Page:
Paris climate talks: 5 things you need to know to catch up

Lights on the Eiffel Tower read,

The multi-national, two-week United Nations climate summit in Paris — 21st Conference of Parties (COP21) — is halfway over. There, more than 30,000 diplomats and delegates have been hard at work in efforts to stave off the consequences of global climate change.

The summit, scheduled to wrap-up Friday, Dec. 11, marks the largest gathering of world leaders in history.

“Never have the stakes of an international meeting been so high, since what is at stake is the future of the planet, the future of life,” President François Hollande of France told a packed United Nations plenary session last week.

Haven’t been following the summit? Here are the top five things you need to know to catch-up on what’s been happening the past 10 days:

  1. U.S. pledges to double aid to climate-hit countries. Secretary of State John Kerry pledged the United States will double its spending on climate change grants for developing nations and will spend up to $860 million in grant-based funding for developing countries by 2020.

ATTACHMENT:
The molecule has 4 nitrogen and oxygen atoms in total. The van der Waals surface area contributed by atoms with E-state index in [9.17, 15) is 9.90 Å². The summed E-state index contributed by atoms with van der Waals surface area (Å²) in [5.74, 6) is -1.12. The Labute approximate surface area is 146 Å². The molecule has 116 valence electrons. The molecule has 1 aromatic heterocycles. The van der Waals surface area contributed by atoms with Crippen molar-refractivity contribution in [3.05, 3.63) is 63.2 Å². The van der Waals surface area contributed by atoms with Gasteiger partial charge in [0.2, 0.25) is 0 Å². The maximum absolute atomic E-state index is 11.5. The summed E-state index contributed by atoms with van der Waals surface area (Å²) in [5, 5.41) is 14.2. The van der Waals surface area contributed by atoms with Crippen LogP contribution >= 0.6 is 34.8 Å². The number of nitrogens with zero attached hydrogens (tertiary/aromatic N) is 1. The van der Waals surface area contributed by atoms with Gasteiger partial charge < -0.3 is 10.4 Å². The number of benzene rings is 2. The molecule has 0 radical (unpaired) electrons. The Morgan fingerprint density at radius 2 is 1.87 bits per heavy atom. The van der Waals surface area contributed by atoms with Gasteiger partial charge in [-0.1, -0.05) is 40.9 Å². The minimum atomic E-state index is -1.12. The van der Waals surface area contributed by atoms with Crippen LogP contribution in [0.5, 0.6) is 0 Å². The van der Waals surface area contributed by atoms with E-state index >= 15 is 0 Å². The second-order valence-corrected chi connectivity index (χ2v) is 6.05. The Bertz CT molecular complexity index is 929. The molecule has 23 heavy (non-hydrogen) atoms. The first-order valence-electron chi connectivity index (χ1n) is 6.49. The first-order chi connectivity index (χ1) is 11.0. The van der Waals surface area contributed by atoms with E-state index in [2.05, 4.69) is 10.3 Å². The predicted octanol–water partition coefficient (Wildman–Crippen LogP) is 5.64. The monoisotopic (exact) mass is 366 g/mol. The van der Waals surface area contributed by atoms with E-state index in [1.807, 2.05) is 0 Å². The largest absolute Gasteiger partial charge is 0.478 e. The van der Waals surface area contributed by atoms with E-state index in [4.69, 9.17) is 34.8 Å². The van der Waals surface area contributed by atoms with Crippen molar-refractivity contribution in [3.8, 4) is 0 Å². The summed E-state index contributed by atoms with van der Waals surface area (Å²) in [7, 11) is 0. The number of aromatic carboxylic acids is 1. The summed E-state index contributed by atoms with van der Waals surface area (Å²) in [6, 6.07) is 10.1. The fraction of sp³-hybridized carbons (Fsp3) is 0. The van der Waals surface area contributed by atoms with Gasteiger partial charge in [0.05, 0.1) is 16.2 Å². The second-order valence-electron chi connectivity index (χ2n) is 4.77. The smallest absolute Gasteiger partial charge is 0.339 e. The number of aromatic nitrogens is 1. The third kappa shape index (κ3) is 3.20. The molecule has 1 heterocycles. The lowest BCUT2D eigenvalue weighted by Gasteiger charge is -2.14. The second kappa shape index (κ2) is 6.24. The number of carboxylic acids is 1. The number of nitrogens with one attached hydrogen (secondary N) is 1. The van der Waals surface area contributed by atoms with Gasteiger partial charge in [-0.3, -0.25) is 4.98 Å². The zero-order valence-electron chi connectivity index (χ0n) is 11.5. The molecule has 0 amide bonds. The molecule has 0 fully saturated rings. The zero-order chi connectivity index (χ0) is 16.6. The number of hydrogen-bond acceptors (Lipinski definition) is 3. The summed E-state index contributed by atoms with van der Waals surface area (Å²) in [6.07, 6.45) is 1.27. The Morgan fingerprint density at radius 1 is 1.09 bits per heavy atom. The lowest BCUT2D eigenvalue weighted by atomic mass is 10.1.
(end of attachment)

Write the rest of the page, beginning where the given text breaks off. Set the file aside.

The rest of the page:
2. Negotiators have released a new, shorter draft of the international climate accord. Down to 29-pages, from the previous 43-page version, the new draft still has roughly 100 spots where decisions must still be made.
  3. Protesters hold sit-in against the new draft agreement. According to the Associated Press, “Hundreds of protesters have held a sit-in demonstration against a new draft agreement released Wednesday at the Paris climate talks.”
  4. China accused of blocking progress at talks. Chinese negotiators have been accused of trying to weaken the new global climate agreement. The big issue? The proposed accord requires each nation to update the United Nations (UN) on the pledges they have made to limit their carbon dioxide (CO2) emissions.
  5. Obama blames the United States. President Barack Obama attended the climate talks last week, where he said the United States was at least partly to blame for the life-threatening damage bought on by global climate change.


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